Under the remake, Chemcouriers took on a blend of the red of Daily Freight (the renamed Daily Freightways) and Mainfreight blue. This was by way of angled broad stripes of the two colours behind the trucks' cabs. The name was picked out simply, in capitals, in a slightly lighter red – running horizontally across the cab doors – all on a white background. 
This was repeated much larger on the trailer sides, with the slogan "specialists in hazardous goods distribution" underneath.
In an age when several fleets are returning to the past with elaborate scrollwork and striping, the simplicity of the Chemcouriers livery (virtually unchanged for the more than 20 years since) might seem stark when described thus…but it has an off-the-scale recognition factor, a fundamental attribute for a successful colour scheme.
There's another reason as well for keeping it simple: In common with parent Mainfreight, Chemcouriers trucks are operated by owner-drivers, and in the interests of consistent branding, comparatively tight specifications are laid down for the paint jobs. 
However, the operators are given a little latitude in the area of murals on aerofoils, and this concession has been enthusiastically accepted by Nigel and Fiona Mouat, who own the Manukau-based Haz Haulage fleet, which has four Scanias working for Chemcouriers and another for Mainfreight.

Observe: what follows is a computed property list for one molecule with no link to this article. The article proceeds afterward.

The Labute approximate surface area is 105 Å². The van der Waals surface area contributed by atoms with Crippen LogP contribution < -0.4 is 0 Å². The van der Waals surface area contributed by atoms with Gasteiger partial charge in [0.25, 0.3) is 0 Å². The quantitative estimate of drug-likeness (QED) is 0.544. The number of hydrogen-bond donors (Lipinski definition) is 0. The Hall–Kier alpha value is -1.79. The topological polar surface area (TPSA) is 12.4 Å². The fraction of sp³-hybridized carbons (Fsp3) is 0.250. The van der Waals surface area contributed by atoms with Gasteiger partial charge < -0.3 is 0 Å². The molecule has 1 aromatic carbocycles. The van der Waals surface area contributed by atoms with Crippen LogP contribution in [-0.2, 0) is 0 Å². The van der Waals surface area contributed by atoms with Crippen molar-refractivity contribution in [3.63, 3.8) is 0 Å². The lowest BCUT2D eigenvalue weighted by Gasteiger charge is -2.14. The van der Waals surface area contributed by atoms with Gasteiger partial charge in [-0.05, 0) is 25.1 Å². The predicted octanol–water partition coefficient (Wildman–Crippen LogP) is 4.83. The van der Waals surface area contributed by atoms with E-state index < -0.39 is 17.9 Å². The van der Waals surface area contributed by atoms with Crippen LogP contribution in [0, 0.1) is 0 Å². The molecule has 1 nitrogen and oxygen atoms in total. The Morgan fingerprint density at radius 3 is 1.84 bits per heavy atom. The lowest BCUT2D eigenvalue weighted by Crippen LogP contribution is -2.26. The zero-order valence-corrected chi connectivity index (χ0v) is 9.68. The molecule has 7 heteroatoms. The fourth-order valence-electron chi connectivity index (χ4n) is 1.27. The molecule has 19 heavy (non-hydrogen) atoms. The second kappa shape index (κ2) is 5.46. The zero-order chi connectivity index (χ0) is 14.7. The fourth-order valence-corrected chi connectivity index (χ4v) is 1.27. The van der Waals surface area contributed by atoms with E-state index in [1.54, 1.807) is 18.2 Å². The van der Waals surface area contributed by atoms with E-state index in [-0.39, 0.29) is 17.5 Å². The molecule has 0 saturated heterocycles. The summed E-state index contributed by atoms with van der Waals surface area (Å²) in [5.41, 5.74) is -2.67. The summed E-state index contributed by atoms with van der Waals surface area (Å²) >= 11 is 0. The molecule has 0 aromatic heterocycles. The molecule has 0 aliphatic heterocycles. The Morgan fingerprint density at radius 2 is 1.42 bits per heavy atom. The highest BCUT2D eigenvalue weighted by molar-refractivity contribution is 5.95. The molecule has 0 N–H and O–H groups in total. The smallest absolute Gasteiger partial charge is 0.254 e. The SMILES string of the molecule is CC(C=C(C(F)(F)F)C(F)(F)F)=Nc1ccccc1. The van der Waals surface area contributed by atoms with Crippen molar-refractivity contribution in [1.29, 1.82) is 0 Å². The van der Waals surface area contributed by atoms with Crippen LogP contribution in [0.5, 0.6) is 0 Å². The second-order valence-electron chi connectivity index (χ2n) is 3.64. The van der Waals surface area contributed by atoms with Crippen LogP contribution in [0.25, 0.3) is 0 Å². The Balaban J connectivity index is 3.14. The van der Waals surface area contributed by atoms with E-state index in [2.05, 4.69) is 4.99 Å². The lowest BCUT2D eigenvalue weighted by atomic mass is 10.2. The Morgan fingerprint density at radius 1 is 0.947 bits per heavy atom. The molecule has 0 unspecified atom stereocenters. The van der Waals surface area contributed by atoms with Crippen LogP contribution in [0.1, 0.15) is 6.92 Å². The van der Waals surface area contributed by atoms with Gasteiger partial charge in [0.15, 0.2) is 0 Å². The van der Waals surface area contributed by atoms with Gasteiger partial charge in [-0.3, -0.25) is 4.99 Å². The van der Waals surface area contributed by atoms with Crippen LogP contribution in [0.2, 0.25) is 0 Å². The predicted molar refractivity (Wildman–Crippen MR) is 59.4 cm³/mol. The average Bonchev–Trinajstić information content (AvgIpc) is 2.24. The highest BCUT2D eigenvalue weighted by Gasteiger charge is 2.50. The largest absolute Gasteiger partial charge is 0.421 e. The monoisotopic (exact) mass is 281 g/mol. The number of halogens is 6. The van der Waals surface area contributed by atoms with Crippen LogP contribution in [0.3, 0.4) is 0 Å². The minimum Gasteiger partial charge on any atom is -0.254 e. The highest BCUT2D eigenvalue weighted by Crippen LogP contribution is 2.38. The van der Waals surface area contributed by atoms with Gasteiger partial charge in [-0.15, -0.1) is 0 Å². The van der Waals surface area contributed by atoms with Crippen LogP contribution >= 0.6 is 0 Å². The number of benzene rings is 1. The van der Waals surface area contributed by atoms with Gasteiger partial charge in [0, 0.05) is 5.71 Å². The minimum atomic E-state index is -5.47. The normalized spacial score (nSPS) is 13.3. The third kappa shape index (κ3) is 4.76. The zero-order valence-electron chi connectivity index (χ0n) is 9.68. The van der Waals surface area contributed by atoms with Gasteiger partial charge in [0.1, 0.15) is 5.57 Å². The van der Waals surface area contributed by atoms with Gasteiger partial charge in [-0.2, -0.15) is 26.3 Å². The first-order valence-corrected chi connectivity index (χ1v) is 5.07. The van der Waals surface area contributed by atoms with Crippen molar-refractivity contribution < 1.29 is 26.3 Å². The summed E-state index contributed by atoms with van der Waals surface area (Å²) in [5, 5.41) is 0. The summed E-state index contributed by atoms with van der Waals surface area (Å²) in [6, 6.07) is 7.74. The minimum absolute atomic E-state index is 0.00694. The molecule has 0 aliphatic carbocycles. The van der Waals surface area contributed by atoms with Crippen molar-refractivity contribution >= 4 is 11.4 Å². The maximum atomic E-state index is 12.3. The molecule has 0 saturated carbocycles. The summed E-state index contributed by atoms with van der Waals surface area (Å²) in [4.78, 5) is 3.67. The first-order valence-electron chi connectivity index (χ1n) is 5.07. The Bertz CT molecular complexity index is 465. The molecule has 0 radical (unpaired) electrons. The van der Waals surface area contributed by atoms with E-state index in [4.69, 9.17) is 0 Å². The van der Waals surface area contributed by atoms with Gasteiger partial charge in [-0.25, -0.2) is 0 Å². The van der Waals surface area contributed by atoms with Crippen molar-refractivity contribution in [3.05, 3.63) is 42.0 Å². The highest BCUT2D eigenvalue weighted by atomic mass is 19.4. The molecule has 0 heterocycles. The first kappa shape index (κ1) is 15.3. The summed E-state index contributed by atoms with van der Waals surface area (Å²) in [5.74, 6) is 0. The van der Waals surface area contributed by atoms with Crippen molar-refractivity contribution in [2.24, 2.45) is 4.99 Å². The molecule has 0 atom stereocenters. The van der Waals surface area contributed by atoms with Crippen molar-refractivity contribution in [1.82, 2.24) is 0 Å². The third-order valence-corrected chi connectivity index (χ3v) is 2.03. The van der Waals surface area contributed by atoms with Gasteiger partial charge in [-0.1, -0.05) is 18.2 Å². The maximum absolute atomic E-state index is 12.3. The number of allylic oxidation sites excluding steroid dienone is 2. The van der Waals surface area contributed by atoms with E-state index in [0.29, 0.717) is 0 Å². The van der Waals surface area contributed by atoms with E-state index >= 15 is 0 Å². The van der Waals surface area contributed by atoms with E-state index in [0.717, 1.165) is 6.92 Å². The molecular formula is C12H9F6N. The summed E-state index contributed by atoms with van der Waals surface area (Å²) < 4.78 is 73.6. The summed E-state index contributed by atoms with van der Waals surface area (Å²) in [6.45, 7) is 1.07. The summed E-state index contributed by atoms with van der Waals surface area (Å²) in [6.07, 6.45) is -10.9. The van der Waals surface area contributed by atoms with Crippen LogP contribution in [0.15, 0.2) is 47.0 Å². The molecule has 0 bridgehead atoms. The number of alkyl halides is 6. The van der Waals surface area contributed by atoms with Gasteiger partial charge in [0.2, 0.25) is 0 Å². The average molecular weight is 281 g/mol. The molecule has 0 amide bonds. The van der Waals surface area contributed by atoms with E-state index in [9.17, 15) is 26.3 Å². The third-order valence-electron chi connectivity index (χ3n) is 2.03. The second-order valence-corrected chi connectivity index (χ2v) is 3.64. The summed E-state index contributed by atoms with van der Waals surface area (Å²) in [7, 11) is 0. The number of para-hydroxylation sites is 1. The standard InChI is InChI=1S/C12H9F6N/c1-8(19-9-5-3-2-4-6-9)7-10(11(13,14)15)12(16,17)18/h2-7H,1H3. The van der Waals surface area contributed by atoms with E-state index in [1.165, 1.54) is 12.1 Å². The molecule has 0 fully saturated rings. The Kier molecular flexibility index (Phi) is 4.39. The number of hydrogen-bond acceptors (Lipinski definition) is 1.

The Mouats own and love rottweilers, and for several years have featured images of the dogs on the cab roof aerofoils on their trucks. The latest addition to the fleet and this month's poster truck, an S620, carries a picture of three of the canines above the cab, the dogs exuding uber-cool, with their mirror shades and neck chains. 
The mural on the truck (which is appropriately nicknamed "Three Dog") is hand painted – the work of Howick airbrush wizard Ron van Dam. The other Haz Haulage Scanias carry, variously, one, two and four-dog murals on their aerofoils – all from van Dam.
Fiona Mouat admits that the artwork is close to the allowable limits of Mainfreight's specifications: "We have to get it signed off by our branch manager, and it is fully approved – but we probably couldn't go much further." 
However, after conversations with Mainfreight and Chemcouriers' execs, NZ Truck & Driver gets the impression that they're proud of the style and professionalism of the Mouats' trucks.
This professionalism has been taken to another level by the signwriting, carried out by Mitch Keys of Auckland's Electric Creative. Instead of individual signwriting elements, the company uses a single-layer vinyl wrap. 
As Fiona Mouat points out, it not only looks beautifully uniform in service, but is easy to remove when a truck's being retired from the fleet.
The flashest paint job in the world will still cop inevitable scrapes and bumps. When that happens, the work is entrusted to Peter Maxwell at Auckland Truck Spray.
The finishing touch on the new Haz Haulage Scania is blue concealed lighting under the aerofoil, behind the grille and under the doors.